Lighting is the Jewelry in a Room

Lighting is the Jewelry in a Room

By Jill Brown
Originally Published: Houston Design Resources Issue II 2006

Lighting is my passion! Chandeliers, sconces, and lamps add charm, sophistication and individuality to a home. Specially chosen fixtures add warmth, texture and visual impact to a room. They are also great conversation pieces. At “BROWN”, our lighting shop on Alabama, we strive to offer lights that are timeless and unique.

Interesting light fixtures are an opportunity to add character and quality to a project. Unique light fixtures will set your home apart. A builder’s lighting allowance should not be considered the maximum that one spends on lightning, but should be thought of as a contribution to a total lighting concept. Eddie Morrow, the owner of Alcon Lightcraft has always instructed me that the decorative lighting budget should be between four to five percent of the total project. When we built our first time in 1987, I was shopping for special lights and thought that I had a workable budget until I realized that the “budget” had to cover all switches, switch plate covers, and recessed lights. I was so disappointed! I had enough left in the budget to purchase only one decorative chandelier, and I still have that light fixture today. It has traveled from room to room and country to country. Light has been referred to as the “jewelry in a room.”

I prefer the European ideal of using very few recessed lights in a home. When we moved back to Houston from Belgium, our real estate agent asked me what we were looking for in a home. I told her that I wanted a home with no recessed lighting in the dining room, living room, or master bedroom. She said that that was not going to be easy to find. It wasn’t, so we proceeded to remove all of the cans in the living and dining rooms and to add scones, chandeliers, and specially selected floor lamps. The entire feel of the rooms changed! The rooms became timeless. The cookie-cutter feel of the home evaporated. Classic lighting lets on both literally and figuratively “see” a room, its furnishings, and the people in it. Our realtor saw first hand how lighting can totally transform a home. She commented “A well-placed, handsome chandelier, sconce, or lamp can make a defining difference by setting the mood of a room.” Both speculative builders and homeowners constructing a custom home, who understand that lighting is an important element, plan a budget with appropriate amounts for the lighting allowance. Or, they hire a designers to select special, quality fixtures that will make a dramatic impact on the total project.”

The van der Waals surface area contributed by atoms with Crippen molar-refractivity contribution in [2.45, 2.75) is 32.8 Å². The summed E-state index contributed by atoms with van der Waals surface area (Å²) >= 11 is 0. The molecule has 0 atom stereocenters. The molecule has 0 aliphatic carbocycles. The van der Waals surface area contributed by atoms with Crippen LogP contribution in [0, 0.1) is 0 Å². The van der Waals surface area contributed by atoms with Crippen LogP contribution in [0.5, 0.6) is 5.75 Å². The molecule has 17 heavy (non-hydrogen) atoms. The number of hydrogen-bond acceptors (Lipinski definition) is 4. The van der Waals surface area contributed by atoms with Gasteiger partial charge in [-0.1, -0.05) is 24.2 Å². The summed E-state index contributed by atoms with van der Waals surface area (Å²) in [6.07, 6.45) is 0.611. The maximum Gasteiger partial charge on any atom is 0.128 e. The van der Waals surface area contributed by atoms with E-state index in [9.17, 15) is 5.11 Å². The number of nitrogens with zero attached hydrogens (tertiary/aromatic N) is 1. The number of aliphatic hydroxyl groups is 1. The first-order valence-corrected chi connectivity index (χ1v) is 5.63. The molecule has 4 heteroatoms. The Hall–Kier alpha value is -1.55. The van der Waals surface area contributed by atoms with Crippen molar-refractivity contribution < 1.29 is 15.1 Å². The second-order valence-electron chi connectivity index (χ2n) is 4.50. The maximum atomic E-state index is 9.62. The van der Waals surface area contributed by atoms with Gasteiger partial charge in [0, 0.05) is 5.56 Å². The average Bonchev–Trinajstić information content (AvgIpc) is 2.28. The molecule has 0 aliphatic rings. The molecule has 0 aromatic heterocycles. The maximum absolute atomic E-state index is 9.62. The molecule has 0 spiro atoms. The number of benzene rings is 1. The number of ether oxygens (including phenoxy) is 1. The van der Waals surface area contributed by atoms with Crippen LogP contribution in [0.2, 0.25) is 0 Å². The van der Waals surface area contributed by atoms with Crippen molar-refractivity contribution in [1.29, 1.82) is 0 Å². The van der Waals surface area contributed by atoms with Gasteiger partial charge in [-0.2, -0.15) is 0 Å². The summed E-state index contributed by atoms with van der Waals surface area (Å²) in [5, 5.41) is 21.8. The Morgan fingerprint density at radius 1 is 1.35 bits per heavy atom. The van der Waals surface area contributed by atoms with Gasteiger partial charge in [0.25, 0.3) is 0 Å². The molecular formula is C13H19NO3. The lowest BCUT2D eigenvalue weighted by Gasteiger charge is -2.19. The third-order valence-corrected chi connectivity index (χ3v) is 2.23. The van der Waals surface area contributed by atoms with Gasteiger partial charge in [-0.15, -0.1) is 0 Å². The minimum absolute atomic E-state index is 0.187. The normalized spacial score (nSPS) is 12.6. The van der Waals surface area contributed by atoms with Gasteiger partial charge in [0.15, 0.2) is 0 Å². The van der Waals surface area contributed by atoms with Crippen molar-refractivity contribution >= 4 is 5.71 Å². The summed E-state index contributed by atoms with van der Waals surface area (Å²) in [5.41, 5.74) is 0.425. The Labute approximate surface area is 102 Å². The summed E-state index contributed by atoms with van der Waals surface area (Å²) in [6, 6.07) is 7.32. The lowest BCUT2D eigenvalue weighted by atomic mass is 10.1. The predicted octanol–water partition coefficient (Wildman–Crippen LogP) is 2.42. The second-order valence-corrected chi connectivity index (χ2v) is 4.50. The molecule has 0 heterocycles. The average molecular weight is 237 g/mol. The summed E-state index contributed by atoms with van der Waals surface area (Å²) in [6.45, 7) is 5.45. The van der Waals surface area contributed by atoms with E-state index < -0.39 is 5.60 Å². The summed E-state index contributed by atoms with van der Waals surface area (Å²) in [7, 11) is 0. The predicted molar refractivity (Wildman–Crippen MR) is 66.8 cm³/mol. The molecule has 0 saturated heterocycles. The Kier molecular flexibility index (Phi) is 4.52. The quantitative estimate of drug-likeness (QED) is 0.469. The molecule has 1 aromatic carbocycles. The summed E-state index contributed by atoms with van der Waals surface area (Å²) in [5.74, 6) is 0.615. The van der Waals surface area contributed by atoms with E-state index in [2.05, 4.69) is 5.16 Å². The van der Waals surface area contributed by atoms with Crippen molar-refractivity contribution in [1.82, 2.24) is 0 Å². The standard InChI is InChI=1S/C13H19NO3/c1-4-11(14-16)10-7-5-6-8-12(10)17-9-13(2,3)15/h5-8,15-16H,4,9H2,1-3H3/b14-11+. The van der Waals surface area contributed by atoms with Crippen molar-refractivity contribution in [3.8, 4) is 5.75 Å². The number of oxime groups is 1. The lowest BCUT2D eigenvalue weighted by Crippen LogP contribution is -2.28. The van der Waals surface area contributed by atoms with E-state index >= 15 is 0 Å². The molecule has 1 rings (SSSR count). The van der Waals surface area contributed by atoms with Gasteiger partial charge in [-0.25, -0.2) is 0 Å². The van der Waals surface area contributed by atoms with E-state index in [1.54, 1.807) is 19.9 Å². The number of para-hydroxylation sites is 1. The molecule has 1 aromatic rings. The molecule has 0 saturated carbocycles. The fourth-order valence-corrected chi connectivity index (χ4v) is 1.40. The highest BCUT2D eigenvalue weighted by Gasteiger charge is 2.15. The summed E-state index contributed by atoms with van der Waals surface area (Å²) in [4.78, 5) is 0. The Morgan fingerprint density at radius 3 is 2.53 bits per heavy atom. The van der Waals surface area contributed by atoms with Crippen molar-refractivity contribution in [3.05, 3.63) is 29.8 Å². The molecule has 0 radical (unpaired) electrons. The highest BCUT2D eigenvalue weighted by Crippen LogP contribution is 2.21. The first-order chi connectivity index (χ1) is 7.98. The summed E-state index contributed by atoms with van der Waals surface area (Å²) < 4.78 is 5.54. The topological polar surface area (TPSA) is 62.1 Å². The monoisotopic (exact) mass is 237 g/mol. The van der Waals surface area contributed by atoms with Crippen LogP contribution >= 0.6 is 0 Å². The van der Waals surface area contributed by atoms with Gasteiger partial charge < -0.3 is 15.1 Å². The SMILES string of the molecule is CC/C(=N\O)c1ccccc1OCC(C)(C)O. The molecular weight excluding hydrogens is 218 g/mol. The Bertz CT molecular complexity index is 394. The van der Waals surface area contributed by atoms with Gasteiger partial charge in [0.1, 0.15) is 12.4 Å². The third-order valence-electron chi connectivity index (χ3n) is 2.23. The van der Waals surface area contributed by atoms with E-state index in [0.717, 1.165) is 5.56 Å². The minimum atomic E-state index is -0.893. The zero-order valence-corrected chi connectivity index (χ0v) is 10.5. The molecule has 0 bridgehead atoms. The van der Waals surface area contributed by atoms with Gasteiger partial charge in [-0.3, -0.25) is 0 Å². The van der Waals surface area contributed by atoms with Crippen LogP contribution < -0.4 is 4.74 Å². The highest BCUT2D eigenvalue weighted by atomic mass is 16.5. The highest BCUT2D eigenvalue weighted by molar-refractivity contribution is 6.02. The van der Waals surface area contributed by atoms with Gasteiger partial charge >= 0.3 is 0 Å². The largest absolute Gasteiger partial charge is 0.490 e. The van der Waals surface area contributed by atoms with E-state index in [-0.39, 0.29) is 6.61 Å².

Special lights should have the same level of quality and sophistication as the other fittings. It seems pointless to me to buy restaurant quality kitchen appliances and then settle for common lighting. I do not believe that lights should be “trendy.” The trend that I see in the lighting business is for sophisticated, unique looks. There seems to be an increasing client appreciation for authentic design stressing authentic materials. Again, I think of the European home that sports a collection of lights that span generations. A Flemish bronze light graces a room. The room next to it houses a crystal light that is next to a wrought-iron chandelier, and that can be seen from a room that houses a fabulous, simple contemporary pendant. Each light has been hand-picked and is timeless in its own right.

When we work with customers at Brown, we stress that customers buy to their tastes and with their hearts. I want my clients to enjoy their lights so much that their chandeliers and sconces become treasured possessions like other pieces of furniture. We focus on lights that are mostly European and one-of-a-kind or lights that we design and have handmade for us. We are extremely hands-on and relish finding the perfect lights for existing homes or new construction. We edit from the thousands of lights that we see and select those that we feel are well-designed and timeless. We hope that our customers have a collection of chandeliers and sconces that looks like they were collected over a long period of time. We do not worry about “matching” sconces to a chandelier in the same room. In fact, we would suggest that sconces and lamps complement the chandelier, but not match it.

I was told about a listing where the seller had a great eye for detail. The seller was a genius when it came to choosing lighting. Some of her collections were very dear to her. She had acquired most of her chandeliers and sconces over time. Wanting to reserve a particular chandelier, the seller asked if she could take it down and replace it with another before putting her house on the market. This sounded like a great idea so that the buyer who fell in love with the house would not also “fall in love” with the sellers cherished light fixture. The seller selected a replacement that retained the character of her special light. However, the replacement light turned out to be just too good to part with and ended up being reserved when the home was listed. I guess this illustrates just how important lighting is to customers who have a great sense of style.